Climate change has captured headlines around the world as sea levels continue to rise, entire cities come under threat, and extreme weather patterns become the norm. From fires in California to droughts across the Southeast, more than 800 million people find themselves vulnerable to these changes.
In the same way that governments prepare for the future under these conditions, global enterprises must plan for the costs and risks that climate change brings to their business.
After a decade at Coca-Cola, James McMahon saw how big data could help enterprises predict risks. His background in physical science and atmospheric chemistry took him to North Carolina to work at NOAA’s National Climatic Data Center. That’s when he realized climate data could bring the same value to enterprises.
“I realized, since I had been in the corporate world, that the data they had about how the climate currently is and will be varying and changing was going to be tremendously valuable to the business world.”
“But I also knew that it needed to be translated into the language that business speaks — money,” says McMahon.
McMahon co-founded climate analytics firm The Climate Service to answer that question for enterprises: How could climate change financially impact them and their assets?
“We help companies understand not just what’s their impact on the climate, but more importantly, what’s the climate’s impact on them,” says McMahon.
“We started building a system that would allow businesses to quickly answer on their own terms and be able to run those models and see both the physical risks and transition risks all together.”
The Climate Service monitors, manages and processes analytics from two different pathways. The company considers physical risks like threat of wildfire, flood, and drought to the enterprise’s assets and transition risks as the enterprise moves to a new energy or low-carbon economy. Transition risks can include climate-related litigation, shareholder demands, and more.
“Right now the transition risks might be more important, but in 10 years, the physical risks might become more important,” he says. “For example, what if a factory is too close to the ocean and there are frequent storm surges as sea levels rise. That could affect that asset disproportionately.”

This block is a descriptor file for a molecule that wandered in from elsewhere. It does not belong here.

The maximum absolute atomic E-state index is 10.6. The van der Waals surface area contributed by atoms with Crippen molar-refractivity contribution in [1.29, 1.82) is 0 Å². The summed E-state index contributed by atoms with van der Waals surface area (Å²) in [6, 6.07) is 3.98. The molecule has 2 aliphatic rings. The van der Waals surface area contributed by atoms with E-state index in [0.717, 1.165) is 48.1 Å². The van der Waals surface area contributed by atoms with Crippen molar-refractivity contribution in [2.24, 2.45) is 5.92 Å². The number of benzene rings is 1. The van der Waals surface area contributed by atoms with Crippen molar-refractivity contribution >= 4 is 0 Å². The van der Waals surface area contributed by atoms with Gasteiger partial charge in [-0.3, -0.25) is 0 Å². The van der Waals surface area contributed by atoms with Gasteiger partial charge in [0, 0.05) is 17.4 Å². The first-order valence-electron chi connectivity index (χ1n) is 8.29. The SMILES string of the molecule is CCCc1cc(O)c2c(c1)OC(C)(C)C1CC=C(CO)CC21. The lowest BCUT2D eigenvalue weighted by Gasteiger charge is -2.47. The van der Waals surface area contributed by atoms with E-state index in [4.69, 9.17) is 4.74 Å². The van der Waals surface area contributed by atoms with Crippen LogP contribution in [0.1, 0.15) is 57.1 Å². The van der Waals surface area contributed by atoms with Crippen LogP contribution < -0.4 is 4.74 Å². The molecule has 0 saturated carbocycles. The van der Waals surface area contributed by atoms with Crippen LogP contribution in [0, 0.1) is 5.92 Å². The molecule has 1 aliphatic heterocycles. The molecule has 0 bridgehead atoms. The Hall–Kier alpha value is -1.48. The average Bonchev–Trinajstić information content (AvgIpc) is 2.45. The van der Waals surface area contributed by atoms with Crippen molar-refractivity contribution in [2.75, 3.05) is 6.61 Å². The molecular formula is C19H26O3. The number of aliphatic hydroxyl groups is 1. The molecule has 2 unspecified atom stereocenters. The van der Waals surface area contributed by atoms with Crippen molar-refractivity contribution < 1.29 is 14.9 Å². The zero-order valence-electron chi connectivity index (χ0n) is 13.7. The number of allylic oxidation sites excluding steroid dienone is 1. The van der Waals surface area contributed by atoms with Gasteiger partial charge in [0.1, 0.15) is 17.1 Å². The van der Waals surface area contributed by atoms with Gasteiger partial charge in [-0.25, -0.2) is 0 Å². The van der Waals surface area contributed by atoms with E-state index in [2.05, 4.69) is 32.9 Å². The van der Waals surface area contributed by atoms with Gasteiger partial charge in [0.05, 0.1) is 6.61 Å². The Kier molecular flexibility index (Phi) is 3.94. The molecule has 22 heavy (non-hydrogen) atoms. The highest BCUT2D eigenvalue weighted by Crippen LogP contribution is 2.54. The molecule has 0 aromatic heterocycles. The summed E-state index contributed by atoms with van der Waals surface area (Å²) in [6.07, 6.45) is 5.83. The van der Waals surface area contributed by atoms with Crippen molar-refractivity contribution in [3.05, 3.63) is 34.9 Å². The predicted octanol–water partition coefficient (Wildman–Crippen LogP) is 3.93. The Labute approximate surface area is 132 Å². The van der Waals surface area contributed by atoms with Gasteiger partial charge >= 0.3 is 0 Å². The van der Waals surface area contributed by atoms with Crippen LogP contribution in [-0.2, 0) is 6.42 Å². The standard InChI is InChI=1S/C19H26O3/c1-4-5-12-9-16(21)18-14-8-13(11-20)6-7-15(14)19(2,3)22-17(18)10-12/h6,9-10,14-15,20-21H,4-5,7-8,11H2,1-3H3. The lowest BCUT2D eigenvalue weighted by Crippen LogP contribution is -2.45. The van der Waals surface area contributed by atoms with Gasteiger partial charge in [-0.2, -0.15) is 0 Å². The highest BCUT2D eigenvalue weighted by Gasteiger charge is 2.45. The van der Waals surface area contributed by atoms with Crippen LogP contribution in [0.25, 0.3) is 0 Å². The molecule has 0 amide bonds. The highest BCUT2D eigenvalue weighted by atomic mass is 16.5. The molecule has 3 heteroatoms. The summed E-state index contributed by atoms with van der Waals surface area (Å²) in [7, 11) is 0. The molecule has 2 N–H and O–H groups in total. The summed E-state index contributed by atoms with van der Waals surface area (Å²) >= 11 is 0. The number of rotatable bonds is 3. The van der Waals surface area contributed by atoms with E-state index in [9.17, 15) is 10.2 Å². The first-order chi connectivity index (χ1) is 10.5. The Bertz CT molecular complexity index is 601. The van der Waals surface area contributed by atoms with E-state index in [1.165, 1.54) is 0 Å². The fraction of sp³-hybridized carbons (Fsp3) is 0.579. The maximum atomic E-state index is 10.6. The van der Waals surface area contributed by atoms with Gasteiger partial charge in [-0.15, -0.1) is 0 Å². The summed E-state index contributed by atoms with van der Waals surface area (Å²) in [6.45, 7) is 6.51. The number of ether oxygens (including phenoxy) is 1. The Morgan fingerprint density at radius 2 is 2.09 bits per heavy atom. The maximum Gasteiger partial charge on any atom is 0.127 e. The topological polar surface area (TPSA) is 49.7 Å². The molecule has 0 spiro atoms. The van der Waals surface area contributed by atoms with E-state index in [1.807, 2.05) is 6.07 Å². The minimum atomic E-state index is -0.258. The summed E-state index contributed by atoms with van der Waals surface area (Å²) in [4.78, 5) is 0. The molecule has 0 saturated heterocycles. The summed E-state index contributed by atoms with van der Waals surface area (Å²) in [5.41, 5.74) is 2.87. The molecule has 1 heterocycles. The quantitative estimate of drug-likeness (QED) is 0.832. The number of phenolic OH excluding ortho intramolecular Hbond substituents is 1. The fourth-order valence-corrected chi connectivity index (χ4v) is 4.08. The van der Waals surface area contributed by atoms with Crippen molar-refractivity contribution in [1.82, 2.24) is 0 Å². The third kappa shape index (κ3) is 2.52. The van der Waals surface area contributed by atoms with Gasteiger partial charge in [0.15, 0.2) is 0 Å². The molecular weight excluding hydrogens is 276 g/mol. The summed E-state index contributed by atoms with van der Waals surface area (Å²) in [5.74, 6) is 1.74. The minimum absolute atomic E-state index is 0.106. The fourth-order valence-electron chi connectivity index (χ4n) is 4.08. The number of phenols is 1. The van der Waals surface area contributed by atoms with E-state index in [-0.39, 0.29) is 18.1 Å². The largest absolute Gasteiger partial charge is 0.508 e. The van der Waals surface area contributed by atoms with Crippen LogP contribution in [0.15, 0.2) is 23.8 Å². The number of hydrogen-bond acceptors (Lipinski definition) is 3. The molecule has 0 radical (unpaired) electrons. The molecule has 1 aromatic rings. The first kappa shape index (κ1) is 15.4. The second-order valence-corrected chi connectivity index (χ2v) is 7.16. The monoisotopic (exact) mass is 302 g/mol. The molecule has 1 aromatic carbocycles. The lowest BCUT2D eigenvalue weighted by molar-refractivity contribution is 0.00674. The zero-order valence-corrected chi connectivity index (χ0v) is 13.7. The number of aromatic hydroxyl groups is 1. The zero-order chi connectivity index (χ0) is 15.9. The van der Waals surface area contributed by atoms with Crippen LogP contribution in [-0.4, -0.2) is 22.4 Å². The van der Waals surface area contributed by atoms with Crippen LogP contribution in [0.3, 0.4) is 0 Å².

The enterprise client only adds their assets and their location to the platform to get started. The startup then uses data from NOAA, governments from around the world, academic sources, and publicly and commercially available data sources for its models.
Once the company understands the risks, they can either employ The Climate Service’s partners to help address the issues raised or work on the problem independently.
The SaaS platform already has large enterprise customers on its roster, including JetBlue, Micron Technologies, and university endowments, as well as investors in the food & beverage and real estate industries. They also just formed a business alliance partnership with IBM to teach enterprises how to best integrate this data into their ongoing decision-making process.
McMahon only sees this market growing. In the past six months, he shares that the Durham startup’s sales have increased more than ever before. “It’s like someone flipped a switch,” he says.
The company believes that the creation of the G20 Financial Stability Board’s task force has contributed to The Climate Service’s success as well. The task force, which found more than $115 trillion in assets at risk, required enterprises from around the world to disclose how climate change would affect their assets and bring transparency to investors.
To date, The Climate Service has raised about $2 million total in outside investment. They’re currently in fundraising their Series A round to continue scaling to meet increasing customer demand. They’re currently hiring business analysts, full-stack developers, and data analysts to double up their team of six.
The company also has offices in Asheville, NYC, and Washington, D.C.